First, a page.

# A Multiscale Variable-Grouping Framework for MRF Energy Minimization

## Summary (3 min read)

### 1. Introduction

- Furthermore, it is generally agreed that coarse-to-fine schemes are less sensitive to local minima and can produce higher-quality label assignments [4, 11, 16].
- The authors approach uses existing inference algorithms together with a variable grouping procedure referred to as coarsening, which is aimed at producing a hierarchy of successively coarser representations of the MRF problem, in order to efficiently explore relevant subsets of the space of possible label assignments.
- The method can efficiently incorporate any initializeable inference algorithm that can deal with general pairwise potentials, e.g., QPBO-I [20] and LSA-TR [10], yielding significantly lower energy values than those obtained with standard use of these methods.
- Furthermore, the authors suggest to group variables based on the magnitude of their statistical correlation, regardless of whether the variables are assumed to take the same label at the minimum energy.

### 2.1. The coarsening procedure

- The authors denote the MRF (or its graph) whose energy they aim to minimize, and its corresponding search space by G(0)(V(0), E(0), φ(0)) and X (0), respectively, and use a shorthand notation G(0) to refer to these elements.
- Then, in each such group the authors select one vertex to be the “seed variable” (or seed vertex) of the group.
- Next, the authors eliminate all but the seed vertex in each group and define the coarser graph, G(t+1), whose vertices correspond to the seed vertices of the fine graph G(t).
- The first term sums up the unary potentials of variables in [ṽ], and the second term takes into account the energy of pairwise potentials of all internal pairs u,w ∈ [ṽ].
- It is readily seen that consistency is satisfied by the coarsening procedure, by substituting a labeling assignment of G(t+1) into Eqs. (4) and (5) to verify that the energy at scale t of the interpolated labeling is equal to the coarsescale energy for any interpolation rule.

### 2.2. The multiscale algorithm

- The key ingredient of this paper is the multiscale algorithm which takes after the classical V-cycle employed in multigrid numerical solvers for partial differential equations [5, 21].
- This process comprises a single iteration or cycle.
- Coarsening halts when the number of variables is sufficiently small, say |V(t)| < N , and an exact solution can be easily recovered, e.g., via exhaustive search.
- Computational complexity and choice of inference module.
- Note that the inference algorithm should not be run until convergence, because its goal is not to find a global optimum of the search sub-space; rather, a small number inference module coarsening interpolation finest scale coarsets scale Figure 2.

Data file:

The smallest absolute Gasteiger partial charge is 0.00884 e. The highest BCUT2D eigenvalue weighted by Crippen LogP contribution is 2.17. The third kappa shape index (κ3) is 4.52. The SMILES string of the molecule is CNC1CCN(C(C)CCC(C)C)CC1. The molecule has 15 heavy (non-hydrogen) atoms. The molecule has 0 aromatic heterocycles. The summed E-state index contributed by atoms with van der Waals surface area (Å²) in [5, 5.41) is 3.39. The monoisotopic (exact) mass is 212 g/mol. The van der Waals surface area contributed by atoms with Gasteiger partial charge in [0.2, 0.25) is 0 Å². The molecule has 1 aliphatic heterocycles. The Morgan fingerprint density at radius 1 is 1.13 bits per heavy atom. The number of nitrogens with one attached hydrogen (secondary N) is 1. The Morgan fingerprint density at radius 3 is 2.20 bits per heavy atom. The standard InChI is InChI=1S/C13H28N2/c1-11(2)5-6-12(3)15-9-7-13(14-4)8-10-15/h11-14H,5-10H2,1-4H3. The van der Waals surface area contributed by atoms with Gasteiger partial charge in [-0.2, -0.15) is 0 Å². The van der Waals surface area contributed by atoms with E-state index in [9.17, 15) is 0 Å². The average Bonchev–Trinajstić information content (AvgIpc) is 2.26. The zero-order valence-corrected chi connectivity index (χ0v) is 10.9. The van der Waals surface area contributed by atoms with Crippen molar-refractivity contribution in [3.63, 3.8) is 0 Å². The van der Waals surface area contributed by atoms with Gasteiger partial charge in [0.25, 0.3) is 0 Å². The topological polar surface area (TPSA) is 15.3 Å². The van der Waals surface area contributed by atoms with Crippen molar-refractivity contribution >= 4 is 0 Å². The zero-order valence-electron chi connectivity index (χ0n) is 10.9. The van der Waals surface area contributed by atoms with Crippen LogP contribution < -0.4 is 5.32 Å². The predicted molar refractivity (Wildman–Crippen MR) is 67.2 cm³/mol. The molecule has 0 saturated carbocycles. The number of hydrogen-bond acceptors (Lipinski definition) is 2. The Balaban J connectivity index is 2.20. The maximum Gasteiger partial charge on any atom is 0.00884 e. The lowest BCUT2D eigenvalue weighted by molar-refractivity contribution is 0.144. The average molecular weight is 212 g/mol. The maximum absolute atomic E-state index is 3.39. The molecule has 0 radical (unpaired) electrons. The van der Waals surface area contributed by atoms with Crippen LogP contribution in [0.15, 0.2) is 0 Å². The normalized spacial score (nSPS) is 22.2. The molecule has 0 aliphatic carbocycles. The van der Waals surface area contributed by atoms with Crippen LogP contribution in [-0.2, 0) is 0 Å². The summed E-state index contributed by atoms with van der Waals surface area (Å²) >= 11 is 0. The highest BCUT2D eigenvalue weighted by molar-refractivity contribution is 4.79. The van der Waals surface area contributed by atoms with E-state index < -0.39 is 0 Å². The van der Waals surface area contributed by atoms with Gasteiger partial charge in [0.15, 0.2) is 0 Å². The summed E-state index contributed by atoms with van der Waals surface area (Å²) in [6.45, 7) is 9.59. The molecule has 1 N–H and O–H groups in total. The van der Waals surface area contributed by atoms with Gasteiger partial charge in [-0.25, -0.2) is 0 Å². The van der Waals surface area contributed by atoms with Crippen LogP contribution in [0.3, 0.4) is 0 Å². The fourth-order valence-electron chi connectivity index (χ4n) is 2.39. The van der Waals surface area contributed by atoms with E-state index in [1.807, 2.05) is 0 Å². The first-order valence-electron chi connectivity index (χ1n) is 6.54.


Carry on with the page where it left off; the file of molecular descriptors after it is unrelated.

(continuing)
### 2.3. Monotonicity

- The multiscale framework described so far is not monotonic, due to the fact that the initial state at a coarse level may incur a higher energy than that of the fine state from which it is derived.
- To see this, let x(t) denote the state at level t, right before the coarsening stage of a V-cycle.
- As noted above, coarse-scale variables inherit the current state of seed variables.
- If the energy associated with x(t+1) happens to be higher than the energy associated with x(t) then monotonicity is compromised.
- To avoid this undesirable behavior the authors modify the interpolation rule such that if x(t+1) was inherited from x(t) then x(t+1) will be mapped back to x(t) by the interpolation.

### 2.4. Variable-grouping by conditional entropy

- The authors next describe their approach for variable-grouping and the selection of a seed variable in each group.
- Heuristically, the authors would like v to be a seed variable, whose labeling determines that of u via the interpolation, if they are relatively confident of what the label of u should be, given just the label of v. Conditional entropy measures the uncertainty in the state of one random variable given the state of another random variable [7].
- The authors then proceed with the variable-grouping procedure; for each variable they must determine its status, namely whether it is a seed variable or an interpolated variable whose seed must be determined.
- This is achieved by examining directed edges one-by-one according to the order by which they are stored in the binned-score list.
- The process terminates when the status of all the variables has been set.

### 3. Evaluation